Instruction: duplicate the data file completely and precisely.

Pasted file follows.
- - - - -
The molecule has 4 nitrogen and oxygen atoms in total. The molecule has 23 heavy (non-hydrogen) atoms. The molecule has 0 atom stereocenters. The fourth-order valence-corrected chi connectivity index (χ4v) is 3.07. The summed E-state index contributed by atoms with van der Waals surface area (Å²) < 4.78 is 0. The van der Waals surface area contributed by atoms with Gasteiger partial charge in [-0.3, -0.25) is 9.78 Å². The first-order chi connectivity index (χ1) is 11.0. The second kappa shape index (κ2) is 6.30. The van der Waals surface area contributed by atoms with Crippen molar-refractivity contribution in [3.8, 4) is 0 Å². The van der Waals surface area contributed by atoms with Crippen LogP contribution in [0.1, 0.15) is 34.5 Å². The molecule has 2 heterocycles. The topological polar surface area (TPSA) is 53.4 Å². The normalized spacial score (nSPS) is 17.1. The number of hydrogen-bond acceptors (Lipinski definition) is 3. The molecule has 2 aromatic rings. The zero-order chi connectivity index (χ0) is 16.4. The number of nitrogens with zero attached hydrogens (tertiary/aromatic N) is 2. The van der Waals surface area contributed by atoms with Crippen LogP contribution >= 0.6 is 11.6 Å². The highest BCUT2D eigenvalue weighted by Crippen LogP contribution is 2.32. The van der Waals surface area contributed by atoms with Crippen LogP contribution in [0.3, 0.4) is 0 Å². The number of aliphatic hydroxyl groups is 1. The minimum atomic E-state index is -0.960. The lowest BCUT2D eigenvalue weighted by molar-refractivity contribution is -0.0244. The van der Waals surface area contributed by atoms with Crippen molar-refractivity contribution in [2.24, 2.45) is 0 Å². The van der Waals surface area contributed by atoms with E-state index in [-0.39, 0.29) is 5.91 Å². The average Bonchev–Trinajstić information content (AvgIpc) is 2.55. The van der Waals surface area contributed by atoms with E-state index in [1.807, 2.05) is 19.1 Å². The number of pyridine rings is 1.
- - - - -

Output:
The molecule has 4 nitrogen and oxygen atoms in total. The molecule has 23 heavy (non-hydrogen) atoms. The molecule has 0 atom stereocenters. The fourth-order valence-corrected chi connectivity index (χ4v) is 3.07. The summed E-state index contributed by atoms with van der Waals surface area (Å²) < 4.78 is 0. The van der Waals surface area contributed by atoms with Gasteiger partial charge in [-0.3, -0.25) is 9.78 Å². The first-order chi connectivity index (χ1) is 11.0. The second kappa shape index (κ2) is 6.30. The van der Waals surface area contributed by atoms with Crippen molar-refractivity contribution in [3.8, 4) is 0 Å². The van der Waals surface area contributed by atoms with Crippen LogP contribution in [0.1, 0.15) is 34.5 Å². The molecule has 2 heterocycles. The topological polar surface area (TPSA) is 53.4 Å². The normalized spacial score (nSPS) is 17.1. The number of hydrogen-bond acceptors (Lipinski definition) is 3. The molecule has 2 aromatic rings. The zero-order chi connectivity index (χ0) is 16.4. The number of nitrogens with zero attached hydrogens (tertiary/aromatic N) is 2. The van der Waals surface area contributed by atoms with Crippen LogP contribution >= 0.6 is 11.6 Å². The highest BCUT2D eigenvalue weighted by Crippen LogP contribution is 2.32. The van der Waals surface area contributed by atoms with Crippen LogP contribution in [0.3, 0.4) is 0 Å². The number of aliphatic hydroxyl groups is 1. The minimum atomic E-state index is -0.960. The lowest BCUT2D eigenvalue weighted by molar-refractivity contribution is -0.0244. The van der Waals surface area contributed by atoms with Crippen molar-refractivity contribution in [2.24, 2.45) is 0 Å². The van der Waals surface area contributed by atoms with E-state index in [-0.39, 0.29) is 5.91 Å². The average Bonchev–Trinajstić information content (AvgIpc) is 2.55. The van der Waals surface area contributed by atoms with E-state index in [1.807, 2.05) is 19.1 Å². The number of pyridine rings is 1.